I am a teacher. My husband is a teacher.
My mother taught preschool and religious education while my father was an auto body repair teacher.
Craig's mother taught second grade and his dad was a high school basketball coach.
My grandfather was a college professor while my grandma taught Italian to students travelling abroad.
With all the emphasis on learning and becoming an intelligent and educated person that runs in our family.......it is actually the least I'm focused on right now with Natalie.
I don't worry about teaching her the ABC song or making sure she can count to ten before her second birthday. We don't practice writing her name or identifying her colors.
All that stuff can wait.
Right now I want her to learn obedience and to mind when Craig or I ask her to clean up her toys or stop petting the dogs. I want her to feel free to play creatively and without boundaries. I want her days to be spent running, jumping and building confidence in herself. She needs to figure out relationships with other children and how to successively navigate group dynamics.
My philosophy is that at this point in time, her learning must be organic and child-led. She needs to show us what she is interested in playing with and learning about. Right now she loves all kinds of animals, pretending to read books, taking care of her babies, cooking in her kitchen and building with blocks. Sure, we can incorporate counting and vocabulary lessons into her play but it's just not one of my priorities.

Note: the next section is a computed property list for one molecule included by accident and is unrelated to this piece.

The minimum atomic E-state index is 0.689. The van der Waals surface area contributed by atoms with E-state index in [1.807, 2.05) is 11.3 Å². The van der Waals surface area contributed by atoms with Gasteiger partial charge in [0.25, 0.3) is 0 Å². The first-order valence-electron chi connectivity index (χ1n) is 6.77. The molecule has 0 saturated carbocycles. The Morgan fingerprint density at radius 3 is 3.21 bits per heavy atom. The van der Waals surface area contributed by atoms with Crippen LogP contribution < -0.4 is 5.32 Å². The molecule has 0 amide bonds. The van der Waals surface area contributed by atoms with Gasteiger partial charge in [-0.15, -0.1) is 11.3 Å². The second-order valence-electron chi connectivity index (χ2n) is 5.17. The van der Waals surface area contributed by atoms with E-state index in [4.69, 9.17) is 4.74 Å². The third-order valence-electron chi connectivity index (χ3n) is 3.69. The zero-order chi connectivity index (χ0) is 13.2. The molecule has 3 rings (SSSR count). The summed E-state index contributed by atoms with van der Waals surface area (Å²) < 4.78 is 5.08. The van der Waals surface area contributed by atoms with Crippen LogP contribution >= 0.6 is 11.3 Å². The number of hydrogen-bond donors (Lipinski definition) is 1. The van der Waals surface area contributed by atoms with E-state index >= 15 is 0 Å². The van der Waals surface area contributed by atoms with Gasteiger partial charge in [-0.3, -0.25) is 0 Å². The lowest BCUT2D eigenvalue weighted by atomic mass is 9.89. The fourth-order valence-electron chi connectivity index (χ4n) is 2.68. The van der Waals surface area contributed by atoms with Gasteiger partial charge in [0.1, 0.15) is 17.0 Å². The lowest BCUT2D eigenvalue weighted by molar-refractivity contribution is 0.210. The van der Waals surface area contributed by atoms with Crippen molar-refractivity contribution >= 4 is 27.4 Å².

This week Natalie and I have rocked babies to sleep, read countless stories and built block towers taller than her only to be knocked down by an excited toddler. "Boom!" she cries as the blocks scatter across the floor.
Ultimately of course I want her to be a lifelong learner but I just don't think you create one of those by shoving academics down the throat at such a young age. Both Craig and I are intelligent creatures and value a good education. But I want her to be passionate about learning new information and I feel like pushing too much too early would do more harm than good in the long term.
There will be time for learning letters and figuring out addition and subtraction.
But it's not now.
Today we play and sing songs. We build towers and shush our babies to sleep. We will dance around the living room and play chase through the kitchen. We will throw balls and pat puppy dogs.
We will cultivate her creativity, her confidence and her curiosity.